Over The Garden Wall: A Journey Into the Unknown

If dreams can’t come true, then why not pretend?

This marks the second article I have written on criminally underappreciated television programs. The last show I covered, Utopia, is a vastly different type of show, but one I wholeheartedly recommend. You can read that article here. Whereas Utopia is written for adults and is not a show that you would do well to put on for your children, Over the Garden Wall is a different story entirely. It bears the same care as the BBC program, but is suitable for children and adults alike.

Over The Garden Wall is an animated miniseries produced by, and aired on, Cartoon Network in the fall of 2014. The series is remarkable for its blending of folklore and modern day. Set in an ambiguous year the series follows Wirt and Greg, step-brothers who find themselves in a world entirely unfamiliar from the one they were in just minutes before the start of the show. Soon after the show begins, the brothers have already embarked on a journey to find their way home from the strange world they’ve found themselves in.

This journey makes up the meat of the program. Structured in a way similar to Mushi-Shi, a Japanese animated series which is also well worth your time, Over the Garden Wall is divided into largely self contained sections that function independently while still linking into the greater narrative. With just ten 10 minute episodes, the show never feels stale. Each episode is a unique excursion into the world of the show.

Each episode finds the brothers in a new environment with its own characters and mysteries. Among the most memorable rank: a manner owned by an eccentric businessman who they convince is their uncle; a small cottage inhabited by a young woman and a woman she calls Aunty Whispers; and a schoolhouse, populated with animals. Each of these could be the setting for a fairy tale of old but here are used as set-pieces to aid or hinder the brothers as they work to return home and avoid “The Beast.”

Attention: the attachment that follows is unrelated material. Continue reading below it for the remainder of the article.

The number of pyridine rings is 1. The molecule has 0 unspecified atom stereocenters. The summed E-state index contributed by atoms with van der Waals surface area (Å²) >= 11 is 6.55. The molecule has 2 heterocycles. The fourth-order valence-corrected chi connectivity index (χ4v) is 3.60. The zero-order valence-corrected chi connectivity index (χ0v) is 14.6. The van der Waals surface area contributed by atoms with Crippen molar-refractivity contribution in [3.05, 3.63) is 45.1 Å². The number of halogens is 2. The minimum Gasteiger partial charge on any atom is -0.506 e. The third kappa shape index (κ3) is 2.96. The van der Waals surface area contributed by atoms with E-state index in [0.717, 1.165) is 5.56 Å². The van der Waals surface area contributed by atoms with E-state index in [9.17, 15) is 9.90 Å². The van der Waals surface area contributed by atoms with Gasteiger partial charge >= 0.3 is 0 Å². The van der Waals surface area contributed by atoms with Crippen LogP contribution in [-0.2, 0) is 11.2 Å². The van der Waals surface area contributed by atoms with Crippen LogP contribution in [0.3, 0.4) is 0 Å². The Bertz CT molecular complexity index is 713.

The Beast is first introduced in the premier episode by a woodsman Wirt and Greg happen upon in the wood. He warns them of the Beast and his evil intent. Throughout the following episodes the brothers encounter him multiple times as he stands between them and their way home.

I will stop there in describing the story because any more could be seen as spoilers. Still, the story is far from the spotlight of the show, read on for more on why the show is so special — or just go watch it now.

Over the Garden Wall has become a staple in my family. We rematch it yearly sometime between Halloween and Thanksgiving — right about when the show itself takes place. Autumn is my favorite time of year. The pumpkin spice lattes, chilly weather, changing color palate and cozy atmosphere make it a time to look forward to throughout the rest of the year. Over the Garden Wall makes it just that much more special and embodies the season perfectly.

The world crafted by Over the Garden Wall creator Patrick McHale is one that begs to be visited. The beautiful vistas populated by colorful and interesting characters makes the program a joy to return to year after year. It is this, the ambiance of the show, that I believe is so alluring.

Over The Garden Wall will remain a favorite of mine for years to come. With fall on the horizon it is the perfect time to consider a journey into the world of the unknown.

My recommendations and reviews are underscored. Generally I find it difficult to translate my thoughts into a number that stays consistent. Instead I give my thoughts and allow you, the reader to make an educated decision on whether or not the subject of the piece deserves your time. What I will leave you with, however, is a brief rundown on the highlights and drawbacks of the show.

Highlights of the Show:

  • The ambiance
  • The art style and animation
  • Music / original soundtrack
  • Performances across the board

Less Standout Aspects:

  • Some of the stories in the middle episodes feel as though they were given too little attention.
  • One of the reveals in the penultimate episodes fell a bit flat when compared with the rest of the show.

Sam Duffy lives in California’s Bay Area. They write on a variety of topics from social justice to entertainment.

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